Unemployment Rate (BLS) 5.8% 8.7%
Median Household Income $73,971 $42,665
Population Below Poverty 10.1% 23.6%
Population 17 and Under Below Poverty 13.0% 33.0%

HOUSING AND COMMUNITY INDICATORS

Maryland Baltimore
Renter-Occupied Housing 34.1% 54.0%
Vacant Housing 6.7% 12.0%
Violent Crime Rate (per 100,000) 467.5 1407.6
A Snap Shot of Baltimore City Public Schools

With approximately 10% of the state's public school student enrollment, the demographics of Baltimore City Public Schools (BCPS) sharply differ from the overall population of Maryland public school students, with both a larger percentage of minority students, mobility and those living in poverty.

BCPS Demographic Profile

STUDENT POPULATION INDICATORS

Maryland Baltimore
Total Enrollment 874,514 84,976
Asian 6.2% 1.0%
Black or African American 34.6% 82.7%
Hispanic 14.7% 7.4%
Native American 0.3% 0.3%
Native Hawaiian or Pacific Islander 0.1% 0.2%
Two or More Races 4.2% 0.5%
White 39.9% 8.0%

STUDENT STABILITY INDICATORS

Maryland Baltimore
Average Daily Attendance (Middle) 95.0% 93.5%
Average Daily Attendance (High School) 92.4% 81.8%
Student Mobility (Elementary) 19.5% 32.2%
Student Mobility (Middle) 17.2% 28.6%
Student Mobility (High) 18.8% 36.0%

STUDENT RECEIVING SPECIAL SERVICES

Maryland Baltimore
Free and Reduced Meals (FARMS) 46.1% 84.8%
Special Education 11.3% 15.0%
Federal Dollars for Low-Income Schools (Title 1) 21.3% 61.9%

Financial Landscape

Baltimore's cradle to career continuum received public and private investments totaling $3.60B in fiscal year 2015, a minor decrease compared to $3.61B in fiscal year 2013. These investments support a range of programs and services for Baltimore's youth, including early childhood programming, education and special education, healthcare, employment services, and crime prevention. It also includes funding associated with so-called "deep end" services provided by systems not typically accessed by the general public, such as juvenile justice and foster care.

Cradle to career investments in Baltimore City by funding source

Cradle to Career Investments

Together, we envision a Baltimore where activities are funded and evaluated based on the degree that they support our children's well-being, and are accountable not only for the dollars we invest, but for the results produced. We have an opportunity to align our human and financial resources toward effective practices to improve outcomes and opportunities for youth.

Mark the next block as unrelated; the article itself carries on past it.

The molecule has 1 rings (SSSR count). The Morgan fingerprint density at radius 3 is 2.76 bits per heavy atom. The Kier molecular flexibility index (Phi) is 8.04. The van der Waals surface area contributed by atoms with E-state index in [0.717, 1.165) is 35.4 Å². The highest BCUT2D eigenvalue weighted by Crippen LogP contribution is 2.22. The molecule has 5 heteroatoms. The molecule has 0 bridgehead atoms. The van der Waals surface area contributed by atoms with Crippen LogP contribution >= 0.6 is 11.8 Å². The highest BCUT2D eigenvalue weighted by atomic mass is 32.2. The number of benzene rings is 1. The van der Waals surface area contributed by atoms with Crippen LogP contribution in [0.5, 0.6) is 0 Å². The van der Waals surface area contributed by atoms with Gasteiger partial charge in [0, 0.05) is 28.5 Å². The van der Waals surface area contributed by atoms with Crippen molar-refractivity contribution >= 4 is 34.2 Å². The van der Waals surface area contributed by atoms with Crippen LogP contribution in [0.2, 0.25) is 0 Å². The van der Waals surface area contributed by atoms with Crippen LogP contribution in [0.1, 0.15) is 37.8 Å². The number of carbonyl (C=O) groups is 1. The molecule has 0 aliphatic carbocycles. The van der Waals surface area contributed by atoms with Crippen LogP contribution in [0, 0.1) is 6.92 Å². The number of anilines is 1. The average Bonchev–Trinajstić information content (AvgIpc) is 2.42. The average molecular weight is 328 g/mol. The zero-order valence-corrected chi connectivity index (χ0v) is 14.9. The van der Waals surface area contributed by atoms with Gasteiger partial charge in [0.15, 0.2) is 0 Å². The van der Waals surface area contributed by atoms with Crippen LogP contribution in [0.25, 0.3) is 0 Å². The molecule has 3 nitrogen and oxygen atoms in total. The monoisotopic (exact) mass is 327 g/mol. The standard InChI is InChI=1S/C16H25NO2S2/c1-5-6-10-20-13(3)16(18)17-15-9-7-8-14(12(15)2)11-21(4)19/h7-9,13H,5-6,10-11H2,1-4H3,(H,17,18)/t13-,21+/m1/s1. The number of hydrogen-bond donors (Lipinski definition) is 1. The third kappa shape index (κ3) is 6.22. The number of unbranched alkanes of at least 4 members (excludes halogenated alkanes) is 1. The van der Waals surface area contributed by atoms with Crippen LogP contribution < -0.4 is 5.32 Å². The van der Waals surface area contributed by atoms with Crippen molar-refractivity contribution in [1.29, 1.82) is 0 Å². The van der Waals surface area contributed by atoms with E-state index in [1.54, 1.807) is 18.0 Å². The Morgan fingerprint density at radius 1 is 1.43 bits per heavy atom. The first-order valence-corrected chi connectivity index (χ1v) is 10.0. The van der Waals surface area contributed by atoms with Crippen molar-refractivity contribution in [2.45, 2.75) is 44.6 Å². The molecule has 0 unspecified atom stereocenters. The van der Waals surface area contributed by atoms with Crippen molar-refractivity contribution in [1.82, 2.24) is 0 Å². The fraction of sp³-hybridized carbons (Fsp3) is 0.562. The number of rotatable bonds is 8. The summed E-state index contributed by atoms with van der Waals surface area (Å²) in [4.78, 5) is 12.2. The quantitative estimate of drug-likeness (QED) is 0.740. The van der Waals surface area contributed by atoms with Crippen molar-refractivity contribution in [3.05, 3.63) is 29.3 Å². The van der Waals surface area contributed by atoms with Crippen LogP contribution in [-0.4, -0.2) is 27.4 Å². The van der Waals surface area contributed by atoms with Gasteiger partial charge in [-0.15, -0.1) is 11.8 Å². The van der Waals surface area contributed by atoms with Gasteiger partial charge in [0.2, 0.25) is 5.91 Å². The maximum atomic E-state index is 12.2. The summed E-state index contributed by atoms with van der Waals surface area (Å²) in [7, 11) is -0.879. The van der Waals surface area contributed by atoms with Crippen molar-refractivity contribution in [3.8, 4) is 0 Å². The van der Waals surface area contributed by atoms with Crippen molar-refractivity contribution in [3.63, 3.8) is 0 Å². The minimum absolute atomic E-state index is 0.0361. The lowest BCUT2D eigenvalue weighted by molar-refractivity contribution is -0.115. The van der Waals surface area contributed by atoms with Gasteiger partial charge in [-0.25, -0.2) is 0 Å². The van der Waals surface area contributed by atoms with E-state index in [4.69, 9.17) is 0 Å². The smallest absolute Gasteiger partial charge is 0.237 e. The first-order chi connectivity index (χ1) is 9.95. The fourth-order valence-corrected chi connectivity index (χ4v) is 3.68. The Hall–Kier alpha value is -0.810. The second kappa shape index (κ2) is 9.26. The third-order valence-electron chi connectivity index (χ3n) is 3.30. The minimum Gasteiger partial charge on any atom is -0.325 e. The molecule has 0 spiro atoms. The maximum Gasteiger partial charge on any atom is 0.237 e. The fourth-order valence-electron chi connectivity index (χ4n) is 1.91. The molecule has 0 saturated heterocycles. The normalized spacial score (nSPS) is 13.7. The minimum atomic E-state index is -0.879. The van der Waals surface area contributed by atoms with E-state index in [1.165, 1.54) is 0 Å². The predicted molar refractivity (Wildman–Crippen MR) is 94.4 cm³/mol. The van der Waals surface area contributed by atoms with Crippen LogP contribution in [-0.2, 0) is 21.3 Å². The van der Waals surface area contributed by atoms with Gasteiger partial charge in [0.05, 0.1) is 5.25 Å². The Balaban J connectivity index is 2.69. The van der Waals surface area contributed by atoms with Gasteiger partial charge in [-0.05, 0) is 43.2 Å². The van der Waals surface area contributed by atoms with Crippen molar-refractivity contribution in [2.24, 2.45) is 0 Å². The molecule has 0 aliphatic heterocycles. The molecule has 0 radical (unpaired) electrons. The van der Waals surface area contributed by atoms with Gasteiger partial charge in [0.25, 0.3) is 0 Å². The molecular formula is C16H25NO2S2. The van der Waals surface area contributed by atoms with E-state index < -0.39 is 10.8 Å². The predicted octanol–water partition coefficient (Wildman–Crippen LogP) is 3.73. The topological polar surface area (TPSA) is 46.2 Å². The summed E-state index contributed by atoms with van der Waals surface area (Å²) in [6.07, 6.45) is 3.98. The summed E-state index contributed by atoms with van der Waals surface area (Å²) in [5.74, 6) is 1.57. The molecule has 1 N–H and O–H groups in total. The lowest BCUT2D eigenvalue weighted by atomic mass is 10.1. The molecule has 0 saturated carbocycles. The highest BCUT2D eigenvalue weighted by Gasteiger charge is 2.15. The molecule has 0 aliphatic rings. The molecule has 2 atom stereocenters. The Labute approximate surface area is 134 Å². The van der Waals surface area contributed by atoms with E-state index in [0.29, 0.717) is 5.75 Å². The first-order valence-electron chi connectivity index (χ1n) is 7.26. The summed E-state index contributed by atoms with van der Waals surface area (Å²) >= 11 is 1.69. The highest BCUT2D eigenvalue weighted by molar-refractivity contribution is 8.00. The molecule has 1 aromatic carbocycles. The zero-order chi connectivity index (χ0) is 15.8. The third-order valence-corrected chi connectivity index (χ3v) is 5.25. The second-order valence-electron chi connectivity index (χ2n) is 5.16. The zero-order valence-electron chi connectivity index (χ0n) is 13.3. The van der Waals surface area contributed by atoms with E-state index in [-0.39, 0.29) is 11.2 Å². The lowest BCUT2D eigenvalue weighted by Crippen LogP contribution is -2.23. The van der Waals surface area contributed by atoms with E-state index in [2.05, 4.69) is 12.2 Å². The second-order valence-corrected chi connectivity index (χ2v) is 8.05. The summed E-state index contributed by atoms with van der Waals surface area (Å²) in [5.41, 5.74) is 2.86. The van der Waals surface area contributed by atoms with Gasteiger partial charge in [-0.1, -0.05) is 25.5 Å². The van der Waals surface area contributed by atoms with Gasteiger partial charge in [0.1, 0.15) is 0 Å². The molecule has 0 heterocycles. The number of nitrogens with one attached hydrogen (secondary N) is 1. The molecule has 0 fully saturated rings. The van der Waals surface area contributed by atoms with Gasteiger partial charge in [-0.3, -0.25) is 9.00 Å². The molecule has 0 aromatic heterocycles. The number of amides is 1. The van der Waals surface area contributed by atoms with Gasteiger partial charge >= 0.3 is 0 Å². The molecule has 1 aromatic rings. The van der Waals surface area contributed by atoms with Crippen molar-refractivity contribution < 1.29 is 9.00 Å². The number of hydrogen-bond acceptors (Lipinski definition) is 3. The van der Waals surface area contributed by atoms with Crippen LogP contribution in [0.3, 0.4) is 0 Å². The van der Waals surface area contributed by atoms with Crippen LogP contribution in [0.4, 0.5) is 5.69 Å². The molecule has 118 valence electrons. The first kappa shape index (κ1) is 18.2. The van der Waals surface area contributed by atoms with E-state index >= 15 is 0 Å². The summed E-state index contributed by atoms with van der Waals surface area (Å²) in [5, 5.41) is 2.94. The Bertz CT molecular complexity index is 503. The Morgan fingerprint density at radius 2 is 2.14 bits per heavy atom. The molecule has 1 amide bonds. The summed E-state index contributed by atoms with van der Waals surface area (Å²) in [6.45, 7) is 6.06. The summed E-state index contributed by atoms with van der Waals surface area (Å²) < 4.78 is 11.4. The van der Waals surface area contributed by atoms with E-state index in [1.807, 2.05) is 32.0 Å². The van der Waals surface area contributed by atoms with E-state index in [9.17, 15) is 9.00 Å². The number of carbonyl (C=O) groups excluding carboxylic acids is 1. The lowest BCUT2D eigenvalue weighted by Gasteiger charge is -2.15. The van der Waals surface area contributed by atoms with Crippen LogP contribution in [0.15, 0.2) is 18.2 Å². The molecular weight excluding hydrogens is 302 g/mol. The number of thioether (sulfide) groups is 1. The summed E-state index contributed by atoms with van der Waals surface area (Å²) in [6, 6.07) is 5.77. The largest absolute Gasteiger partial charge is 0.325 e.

Investment Breakdown

Healthy Babies: Investments

This includes services focused on improving maternal and infant care and promoting healthy births, including outreach, nutrition, home visiting and instruction, teen pregnancy prevention, and neonatal services for vulnerable infants.

Babies are born healthy investment graph

Kindergarten Readiness: Investments

This includes government funding to address poverty and homelessness, access to healthcare, and early childhood education programs, such as Head Start and pre-Kindergarten. Private funding supports child care centers, educational materials, instruction, playground equipment, and attendance campaigns.

Children enter Kindergarten ready to succeed in school investment graph

Grade Level Achievement: Investments

This includes government funding to address poverty and homelessness, access to healthcare, the provision of educational services, as well as the costs associated with the foster care and juvenile justice systems. Private funding supports enrichment programs (e.g. out-of-school time, tutoring, mentoring, music, and literacy), family engagement, and recruitment and training support for principals and teachers.

Children and youth achieve at grade level in school investment graph

High School Graduation: Investments

This includes government funding to address poverty and homelessness, access to healthcare, the provision of educational services, as well as the costs associated with the foster care and juvenile justice systems. Private funding supports direct services such as financial literacy, mentoring, STEM programs, athletics, behavioral health services, as well as recruitment and training support for principals and teachers.

Youth graduate high school prepared for the next step without remediation investment graph

Career Readiness: Investments

This includes government funding to provide aid to higher education institutions on behalf of Baltimore City students, occupational and rehabilitation programs for youth with disabilities, and workforce programs. Private funding supports direct services including internships, scholarships, summer bridge programs for rising college freshman, as well as workforce training and placement programs.

Youth earn quality postsecondary credential or receive training and are career-ready investment graph